Opinion

Don't Feel Guilty About Letting Your Kids Rot in Front of the TV All Summer

A bitter fate awaits them back at school

Illustration: A boy watches TV, which smiles back at him
Eran Wolkowski

Why did the kid “rot” in front of the TV during summer vacation? Not because of what he was seeing, but because of what he wanted to avoid seeing: He was avoiding seeing other children whom he had never asked to see but whom, because he’s a “pupil,” he is compelled to see. He was avoiding being with children he doesn’t like, but whom, because of the Compulsory Education Law, he is compelled to get along with. “To get along with” – meaning, to put up with their character traits, their mannerisms, their caprices, their egoism, their condescension, their inferiority, their violence. Day after day, hour after hour, minute after minute.

The kid “rotted” in front of the screen because the screen doesn’t threaten him. The screen can’t boycott him, the screen can’t laugh at him, the screen can’t look down on him, the screen can’t abuse him, the screen can’t organize a gathering of friends without inviting him. The screen is an island of security. You look at it, but it doesn’t look at you. The images change constantly, but always say the same thing: We have no problem with you. You’re okay. Everything is okay.

Parents don’t like it when the kid “rots” in front of the screen. Something deep inside them objects to it. What is the deep thing that they can’t shake off? Their own memories. They remember, perhaps without actually remembering, that they too were drawn to the rot: to the TV, to the staring, to being a couch potato. And they realize that they too escaped from the prison known as a “classroom”; they too escaped from the obligations of being one of 35; from the need to get along with 34 others; from the need to show consideration, to respond, to ignore, to compete, to overcome. Every day, every hour, every minute.

Parents look at the kid “rotting” in front of the TV and feel a powerful need to make disappear the truth that’s cropping up on the margins of consciousness. The bitter, forbidden truth, which society constantly wants to erase: that other people really are hell. And in the hell that occurs every day of the year, other people want to realize their personal desires at your expense. They try to trample you and your wishes, just so things will be more comfortable for them; to mark their territory by dubious means; and to forge alliances with the strong in order to savage the weak, the forlorn, the sensitive.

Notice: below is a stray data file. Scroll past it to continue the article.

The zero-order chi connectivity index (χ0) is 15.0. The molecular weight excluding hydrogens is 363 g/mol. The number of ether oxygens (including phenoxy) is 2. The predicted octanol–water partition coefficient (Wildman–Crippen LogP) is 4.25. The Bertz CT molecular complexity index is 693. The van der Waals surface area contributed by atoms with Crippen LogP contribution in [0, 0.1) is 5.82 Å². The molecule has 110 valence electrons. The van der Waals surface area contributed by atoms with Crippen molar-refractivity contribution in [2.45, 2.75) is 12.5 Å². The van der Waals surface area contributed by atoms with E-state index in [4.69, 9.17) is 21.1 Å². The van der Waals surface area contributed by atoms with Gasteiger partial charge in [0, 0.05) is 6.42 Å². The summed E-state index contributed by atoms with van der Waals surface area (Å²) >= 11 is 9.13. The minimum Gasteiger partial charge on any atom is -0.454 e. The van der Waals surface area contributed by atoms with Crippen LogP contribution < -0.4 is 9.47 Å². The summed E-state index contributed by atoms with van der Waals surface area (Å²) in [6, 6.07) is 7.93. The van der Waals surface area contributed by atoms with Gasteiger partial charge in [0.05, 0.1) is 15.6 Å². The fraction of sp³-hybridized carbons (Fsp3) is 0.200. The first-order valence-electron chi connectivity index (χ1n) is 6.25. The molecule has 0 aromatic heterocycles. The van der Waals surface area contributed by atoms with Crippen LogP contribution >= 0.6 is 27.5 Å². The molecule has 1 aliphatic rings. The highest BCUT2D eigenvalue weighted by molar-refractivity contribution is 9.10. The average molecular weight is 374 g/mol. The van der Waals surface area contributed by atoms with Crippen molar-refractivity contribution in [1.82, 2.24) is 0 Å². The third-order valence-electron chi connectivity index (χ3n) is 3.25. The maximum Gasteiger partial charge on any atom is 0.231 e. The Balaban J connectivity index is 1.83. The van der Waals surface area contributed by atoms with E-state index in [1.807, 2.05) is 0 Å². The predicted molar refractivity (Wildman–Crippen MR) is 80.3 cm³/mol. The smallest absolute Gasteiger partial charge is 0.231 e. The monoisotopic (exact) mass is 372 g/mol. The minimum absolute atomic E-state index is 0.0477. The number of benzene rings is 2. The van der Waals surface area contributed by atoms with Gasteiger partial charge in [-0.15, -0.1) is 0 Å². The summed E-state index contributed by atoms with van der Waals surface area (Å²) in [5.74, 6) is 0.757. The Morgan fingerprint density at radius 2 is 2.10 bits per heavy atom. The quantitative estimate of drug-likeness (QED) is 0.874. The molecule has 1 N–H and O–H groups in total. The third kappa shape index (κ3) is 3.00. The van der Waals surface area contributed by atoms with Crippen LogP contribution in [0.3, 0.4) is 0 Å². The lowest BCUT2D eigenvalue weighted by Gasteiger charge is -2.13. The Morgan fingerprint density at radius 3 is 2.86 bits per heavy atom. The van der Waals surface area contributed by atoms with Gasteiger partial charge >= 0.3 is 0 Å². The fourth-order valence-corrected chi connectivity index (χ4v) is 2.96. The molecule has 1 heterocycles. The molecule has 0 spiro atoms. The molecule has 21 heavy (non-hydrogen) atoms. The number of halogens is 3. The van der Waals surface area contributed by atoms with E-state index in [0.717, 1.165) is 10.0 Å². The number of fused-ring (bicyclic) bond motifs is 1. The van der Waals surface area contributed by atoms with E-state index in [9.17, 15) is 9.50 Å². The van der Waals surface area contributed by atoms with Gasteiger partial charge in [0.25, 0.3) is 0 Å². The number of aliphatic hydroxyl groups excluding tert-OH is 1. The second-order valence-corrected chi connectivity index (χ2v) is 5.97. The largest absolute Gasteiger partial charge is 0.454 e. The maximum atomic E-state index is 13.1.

The parents look at the kid “rotting” in front of the TV and the objection that arises within them involves an attempt to deny that bitter truth, the pessimistic conception of “the other.” After all, they are already “adults.” The glue of childhood has dried up, hell has assumed a permanent existence, they have learned how to “get along in life,” and now they are sufficiently experienced to tell their kid: You’re not allowed to disconnect from hell for too long; to sink into an imagined world; to become addicted to life without “other people.” This is all too dangerous; in the end you won’t be able to get back to where you were.

The parents object to the kid “rotting” in front of the TV because deep down they actually agree with him, understand him, even identify with him. Deep down they too would like to “rot” like him in front of the TV, to abandon the daily struggles and to avoid the anguish, the need to compromise, the obligation to annul parts of oneself in order to survive.

If they could tell the kid the truth, they would say to him: Yes, it’s hell. We know it’s hell. We ourselves were in hell. And we know what hell looks like from the inside. We know that a free-flowing puddle of water is taken and forced into a mold, to become a cube of ice in the deep-freeze of life, in order to serve numberless national, social, economic missions.

But they can’t tell him the truth. Because the truth undermines all the structures of which they themselves are now a part. And to allow the continued building of these structures, their child, too, will have to morph from unformed puddle of water into well-synthesized cube of ice. They will have to sacrifice him, too. And that painful process includes exactly all the things the child has been escaping from when he’s positioned on the sofa and “rotting” in front of the TV: Being perched on a seat for six-seven hours every day, listening to endless streams of words as they penetrate his consciousness and turn him from liquid into solid, accepting the absolute authority of a more senior person (“the teacher,” “the principal”) – and above all, needing to get along as well with people who are narcissistic, megalomaniacal, brutal, petty and devoid of feeling.

So the kid was not “rotting” in front of the TV this summer. The kid was just escaping from the freezer of life, fleeing his fate as an ice cube. He was trying to take advantage of the years in which he is still subject to some mercy, when it’s still possible to accept “that kind of behavior.” He watches TV but is actually closing his eyes, making the everyday difficulty go away. The difficulty that he must now face again, after a period during which the animated images skittering across the screen whispered to him: You’re alright, we actually love you the way you are, just as you are.